On Tuesday, Trump stated that he thinks such a meeting could happen in late May or early June. Additionally, Mike Pompeo addressed his Senate confirmation hearing for the Secretary of State position that Trump has nominated him to, that he isn’t very confident that everything on the docket would be solved at a meeting between the two presidents, but added that his perspective is that peace is to be seen as a reward for North Korea, if it agrees to be good and play by America’s rules. Reuters reports:

Pompeo told his Senate confirmation hearing last week for secretary of state that he was optimistic a course could be set at a Trump-Kim summit for a diplomatic outcome with North Korea, but added that no one was under any illusion that a comprehensive deal could be reached at that meeting.

Pompeo said the aim would be “an agreement … such that the North Korean leadership will step away from its efforts to hold America at risk with nuclear weapons” and that Pyongyang should not expect rewards until it takes irreversible steps.

News of Pompeo’s trip came as South Korean President Moon Jae-in was preparing for his own summit with Kim, on April 27, with a bid to formally end the 1950-1953 Korean War a major factor.

“As one of the plans, we are looking at a possibility of shifting the Korean Peninsula’s armistice to a peace regime,” a top South Korean presidential official told reporters in Seoul.

“But that’s not a matter than can be resolved between the two Koreas alone. It requires close consultations with other concerned nations, as well as North Korea.”

The South Korean official said he did not know if any joint summit statement would include wording about ending the war, “but we certainly hope to be able to include an agreement to end hostile acts between the South and North.”

While South Korea sees this meeting as a chance to finally see a peace deal develop, it appears that the Americans see it as a chance to score some victory points over North Korea, in apparently taking the matter not from a negotiation, but from the perspective of a sort of diplomatic battle to be won, in which America gets the better end of the deal, while North Korea should just be glad that we’re not invading them. Is sanctions relief for the North Korean regime a possibility?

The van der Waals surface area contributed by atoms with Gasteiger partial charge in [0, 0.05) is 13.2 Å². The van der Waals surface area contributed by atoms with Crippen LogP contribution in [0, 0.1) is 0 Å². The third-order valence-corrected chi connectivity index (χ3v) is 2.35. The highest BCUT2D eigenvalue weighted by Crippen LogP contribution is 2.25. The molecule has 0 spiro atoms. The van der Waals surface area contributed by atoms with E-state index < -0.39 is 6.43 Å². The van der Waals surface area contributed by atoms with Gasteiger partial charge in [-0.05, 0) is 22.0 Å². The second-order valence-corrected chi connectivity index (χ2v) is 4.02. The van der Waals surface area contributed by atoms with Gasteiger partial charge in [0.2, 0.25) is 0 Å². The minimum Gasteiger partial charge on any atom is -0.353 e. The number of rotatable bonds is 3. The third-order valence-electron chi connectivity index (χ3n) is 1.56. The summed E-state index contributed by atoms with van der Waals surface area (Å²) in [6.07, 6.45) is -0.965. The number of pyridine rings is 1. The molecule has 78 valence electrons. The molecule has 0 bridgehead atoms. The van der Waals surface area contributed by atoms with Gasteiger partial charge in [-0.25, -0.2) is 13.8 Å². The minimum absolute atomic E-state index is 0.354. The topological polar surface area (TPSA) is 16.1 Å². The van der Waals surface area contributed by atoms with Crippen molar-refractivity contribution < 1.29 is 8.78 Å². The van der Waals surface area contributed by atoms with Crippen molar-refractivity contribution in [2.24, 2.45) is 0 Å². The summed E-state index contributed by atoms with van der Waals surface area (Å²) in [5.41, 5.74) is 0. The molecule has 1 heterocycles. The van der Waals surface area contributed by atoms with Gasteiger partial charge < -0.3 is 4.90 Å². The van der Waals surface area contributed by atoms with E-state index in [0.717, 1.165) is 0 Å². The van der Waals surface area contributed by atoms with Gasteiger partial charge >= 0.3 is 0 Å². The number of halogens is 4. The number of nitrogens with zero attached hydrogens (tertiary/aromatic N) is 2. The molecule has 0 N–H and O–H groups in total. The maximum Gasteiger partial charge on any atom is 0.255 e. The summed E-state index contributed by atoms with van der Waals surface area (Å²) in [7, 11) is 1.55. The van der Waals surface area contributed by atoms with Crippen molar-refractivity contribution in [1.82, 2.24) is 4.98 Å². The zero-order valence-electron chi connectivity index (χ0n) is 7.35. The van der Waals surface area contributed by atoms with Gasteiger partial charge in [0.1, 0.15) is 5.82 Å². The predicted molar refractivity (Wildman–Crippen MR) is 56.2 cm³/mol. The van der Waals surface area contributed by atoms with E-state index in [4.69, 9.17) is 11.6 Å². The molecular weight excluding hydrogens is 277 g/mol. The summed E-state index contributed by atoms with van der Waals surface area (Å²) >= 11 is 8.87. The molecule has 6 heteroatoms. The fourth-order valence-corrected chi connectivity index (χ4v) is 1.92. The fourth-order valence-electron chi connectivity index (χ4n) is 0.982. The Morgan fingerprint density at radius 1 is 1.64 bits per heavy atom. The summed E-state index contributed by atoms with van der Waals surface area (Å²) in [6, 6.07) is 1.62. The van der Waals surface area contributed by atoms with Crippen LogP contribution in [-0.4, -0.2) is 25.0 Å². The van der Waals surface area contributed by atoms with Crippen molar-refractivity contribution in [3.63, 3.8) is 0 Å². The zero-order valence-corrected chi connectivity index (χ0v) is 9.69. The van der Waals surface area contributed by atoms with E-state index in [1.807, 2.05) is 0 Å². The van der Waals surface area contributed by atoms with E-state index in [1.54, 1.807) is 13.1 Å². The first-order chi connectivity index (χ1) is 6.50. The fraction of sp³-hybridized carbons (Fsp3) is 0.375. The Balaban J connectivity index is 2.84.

With the nature of decision making that Donald Trump has presented to the world over the course of the past year, that’s uncertain, as well as whether or not he will allow a peace agreement to be brokered. For that matter, at the present time, whether or not he will even participate in such a meeting is a matter of uncertainty. All that is known is that if such a meeting is to take place, Kim Jong Un needs to give Trump some signs that he is ready to capitulate to whatever the Americans demand, or else Trump is threatening the prolong the war on the Korean peninsula, as well as the suffocating sanctions that have been applied to Kim’s nation.


The statements, views and opinions expressed in this column are solely those of the author and do not necessarily represent those of this site. This site does not give financial, investment or medical advice.